Book Summary: The Intelligence Trap
This is a summary of some of the main points from the book The Intelligence Trap
by David Robson
(W. W. Norton & Company, 2019).
The main theme of the book is that even smart people make mistakes in logic. In fact, there are many kinds of logical errors that occur *more often* in well-educated people. Robson presents a number of useful ideas from psychology to support and explain his thesis.
Today, we blame conspiracy theories on ignorance. But in a way, the problem of “smart people” getting things wrong is a more serious issue than general scientific ignorance.
Some people with high IQs seem to latch onto bizarre theories, and their intelligence combined with modern social media help them spread misinformation to the masses.
The book is a well-written explanation of many important ideas from psychology and human behavior. We like to think that “ignorance” is the biggest single threat to modern society – but it might be “people who fail to use their intelligence in a logical way.”
The principal problem Robson identifies: intelligence doesn’t equal rational thinking or wisdom. Robson draws on current research in psychology to point out four main issues:
- Intelligence (as measured by IQ tests) doesn’t equip you to solve all problems. For some problems, you need experience (and “tacit knowledge” about the problem area). And sometimes in order to analyze a problem properly, you need skills in “counterfactual thinking” (using your imagination: setting up a plan in your mind so you can think through the potential consequences of your actions).
- Blind spots and “cognitive bias” can cause us to make mistakes – and perpetuate our flawed reasoning.
- Experts often fall into a special trap: too much confidence in our own judgment = “earned dogmatism.” We worked so hard to get where we are... so we don’t believe we can be wrong. (Medical doctors want to give a definitive diagnosis, even in difficult cases where there are contradictory symptoms.)
- Experts do not always use their expertise effectively. Experts may make errors because of laziness, carelessness, overwork, or arrogance. Experts often use “entrenched, automative behaviors” without careful analysis, which sometimes leads to disastrous errors.
Throughout the book, Robson tries to explain why even “intelligent” people believe weird things.
He concludes that even if we are very intelligent, we don’t always use our intelligence well. We might be fooled by complex or confusing data, we might make logic mistakes, or we might be lazy and not think things through.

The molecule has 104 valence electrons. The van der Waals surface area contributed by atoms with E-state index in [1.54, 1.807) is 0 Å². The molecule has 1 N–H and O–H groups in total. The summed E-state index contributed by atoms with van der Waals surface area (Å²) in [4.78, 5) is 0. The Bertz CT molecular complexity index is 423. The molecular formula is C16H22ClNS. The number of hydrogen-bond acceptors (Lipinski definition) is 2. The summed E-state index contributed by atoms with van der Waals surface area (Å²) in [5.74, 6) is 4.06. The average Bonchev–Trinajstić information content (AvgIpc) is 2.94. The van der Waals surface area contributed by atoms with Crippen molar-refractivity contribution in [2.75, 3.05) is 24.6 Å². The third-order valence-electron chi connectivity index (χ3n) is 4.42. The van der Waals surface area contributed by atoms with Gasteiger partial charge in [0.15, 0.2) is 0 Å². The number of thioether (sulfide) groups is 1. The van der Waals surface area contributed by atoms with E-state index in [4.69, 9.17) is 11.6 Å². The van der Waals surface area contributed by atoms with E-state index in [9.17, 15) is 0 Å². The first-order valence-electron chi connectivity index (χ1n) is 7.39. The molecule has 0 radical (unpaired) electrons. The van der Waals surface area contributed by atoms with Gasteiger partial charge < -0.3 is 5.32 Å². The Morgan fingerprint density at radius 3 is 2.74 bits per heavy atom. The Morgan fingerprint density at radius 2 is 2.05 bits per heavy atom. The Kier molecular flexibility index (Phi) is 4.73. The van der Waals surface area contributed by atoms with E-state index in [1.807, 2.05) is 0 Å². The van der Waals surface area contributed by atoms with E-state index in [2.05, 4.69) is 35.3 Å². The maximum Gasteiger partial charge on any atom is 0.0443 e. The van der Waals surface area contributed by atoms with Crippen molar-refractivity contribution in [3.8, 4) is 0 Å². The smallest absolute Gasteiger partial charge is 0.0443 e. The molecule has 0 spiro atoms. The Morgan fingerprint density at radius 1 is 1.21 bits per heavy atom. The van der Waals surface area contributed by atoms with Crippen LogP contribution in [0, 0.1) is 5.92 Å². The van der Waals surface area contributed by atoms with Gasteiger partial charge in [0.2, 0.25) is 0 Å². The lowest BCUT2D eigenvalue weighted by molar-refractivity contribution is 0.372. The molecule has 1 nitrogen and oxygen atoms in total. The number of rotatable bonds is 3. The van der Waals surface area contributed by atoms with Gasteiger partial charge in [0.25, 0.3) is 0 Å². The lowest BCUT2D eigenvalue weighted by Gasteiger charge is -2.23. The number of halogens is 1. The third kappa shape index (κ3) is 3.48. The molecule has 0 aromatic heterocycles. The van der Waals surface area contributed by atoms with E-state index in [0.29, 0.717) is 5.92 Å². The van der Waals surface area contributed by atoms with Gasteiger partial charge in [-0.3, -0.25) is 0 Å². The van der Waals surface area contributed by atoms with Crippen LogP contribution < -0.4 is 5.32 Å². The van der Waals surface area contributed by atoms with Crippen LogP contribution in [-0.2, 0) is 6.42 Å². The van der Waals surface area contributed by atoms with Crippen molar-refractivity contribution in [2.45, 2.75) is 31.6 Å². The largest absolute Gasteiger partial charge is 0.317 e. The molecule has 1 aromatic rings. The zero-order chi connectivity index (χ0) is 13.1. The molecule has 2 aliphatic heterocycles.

Robson offers a number of techniques for avoiding various forms of the intelligence trap.
Techniques for avoiding the intelligence trap
- “evidence-based wisdom” = seek and absorb information that contradicts your initial view (consider the perspectives of other people), counterfactual thinking (recognize the ways in which things might unfold), recognize the likelihood of change, search for compromise, intellectual humility (awareness of the limits of our knowledge and uncertainty) [from Igor Grossman - Univ. of Waterloo]
- try to understand your own bias blind spots (where you have been fooled before)
- self-distancing (describe yourself and your problems in the third person) [from Ethan Kross - Univ. of Michigan]
- when you make an estimate, also include an estimate of your confidence in the estimate [from the Good Judgement Project, Philip Tetlock – book “Superforecasting”]
- develop “reflective skills” (improve your ability to reflect on your current feelings, and develop a richer vocabulary about emotions) == “interoception” (the ability to gauge your own emotions, using the knowledge to understand your own intuition and decision making)
Robson also gives some good advice about how we can improve our “reflective skills”
- mindfulness mediation (a single 15-minute mindfulness session can reduce the incidence of sunk cost bias by 34%; mindfulness reduces myside biases, people are more receptive to criticism)
- musicians and dancers have been found to have more fine-tuned interoception
- training sessions to teach people how to describe their own emotions
- incorporate “reflective steps” into a checklist... a process where you write down your initial “expert” evaluation, but then reflect to look for biases
Fake news and conspiracy theories
Robson also has a long chapter on fake news, conspiracy theories, how cognitive biases contribute to believing lies, and how difficult it can be to “debunk” false beliefs.
Robson gives the following arguments about our failure to stop fake news:
- Don’t “debunk myths” by repeating the myth first and then explaining the facts. This actually reinforces the lies for many people – by putting too much emphasis on the misinformation.
- The main reason: most lies and conspiracy theories are designed as a “fluent story” – easy to remember, difficult to dislodge. Many attempts to debunk are just too awkward.
- Better to lead off with “the truth” in a simple and direct form: “Flu vaccines are safe and effective.” (Avoid repeating the myth entirely, focus on the scientifically proven, positive benefits. Most organizations are too “earnest” in presenting the facts, so they overcomplicate the argument, reducing the fluency of the argument. Present your facts selectively... two facts can be more powerful than ten.)